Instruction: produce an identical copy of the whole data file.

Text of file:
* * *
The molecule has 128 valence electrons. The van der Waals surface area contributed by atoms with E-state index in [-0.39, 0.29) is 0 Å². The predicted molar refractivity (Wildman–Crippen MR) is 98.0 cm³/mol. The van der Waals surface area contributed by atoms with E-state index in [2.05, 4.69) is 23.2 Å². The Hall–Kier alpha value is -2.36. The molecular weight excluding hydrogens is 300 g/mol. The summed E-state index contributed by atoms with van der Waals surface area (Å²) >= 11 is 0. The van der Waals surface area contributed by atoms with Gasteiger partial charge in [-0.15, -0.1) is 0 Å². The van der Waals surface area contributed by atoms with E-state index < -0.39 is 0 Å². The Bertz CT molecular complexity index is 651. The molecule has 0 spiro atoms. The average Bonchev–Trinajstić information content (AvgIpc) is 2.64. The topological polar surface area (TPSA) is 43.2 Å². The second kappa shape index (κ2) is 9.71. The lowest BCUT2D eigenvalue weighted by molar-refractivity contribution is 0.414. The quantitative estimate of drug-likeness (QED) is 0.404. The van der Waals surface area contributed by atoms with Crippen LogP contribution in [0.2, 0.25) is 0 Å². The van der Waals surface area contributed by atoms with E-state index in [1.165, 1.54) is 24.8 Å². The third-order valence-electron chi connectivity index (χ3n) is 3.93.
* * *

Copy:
The molecule has 128 valence electrons. The van der Waals surface area contributed by atoms with E-state index in [-0.39, 0.29) is 0 Å². The predicted molar refractivity (Wildman–Crippen MR) is 98.0 cm³/mol. The van der Waals surface area contributed by atoms with E-state index in [2.05, 4.69) is 23.2 Å². The Hall–Kier alpha value is -2.36. The molecular weight excluding hydrogens is 300 g/mol. The summed E-state index contributed by atoms with van der Waals surface area (Å²) >= 11 is 0. The van der Waals surface area contributed by atoms with Gasteiger partial charge in [-0.15, -0.1) is 0 Å². The van der Waals surface area contributed by atoms with E-state index < -0.39 is 0 Å². The Bertz CT molecular complexity index is 651. The molecule has 0 spiro atoms. The average Bonchev–Trinajstić information content (AvgIpc) is 2.64. The topological polar surface area (TPSA) is 43.2 Å². The second kappa shape index (κ2) is 9.71. The lowest BCUT2D eigenvalue weighted by molar-refractivity contribution is 0.414. The quantitative estimate of drug-likeness (QED) is 0.404. The van der Waals surface area contributed by atoms with Crippen LogP contribution in [0.2, 0.25) is 0 Å². The van der Waals surface area contributed by atoms with E-state index in [1.165, 1.54) is 24.8 Å². The third-order valence-electron chi connectivity index (χ3n) is 3.93.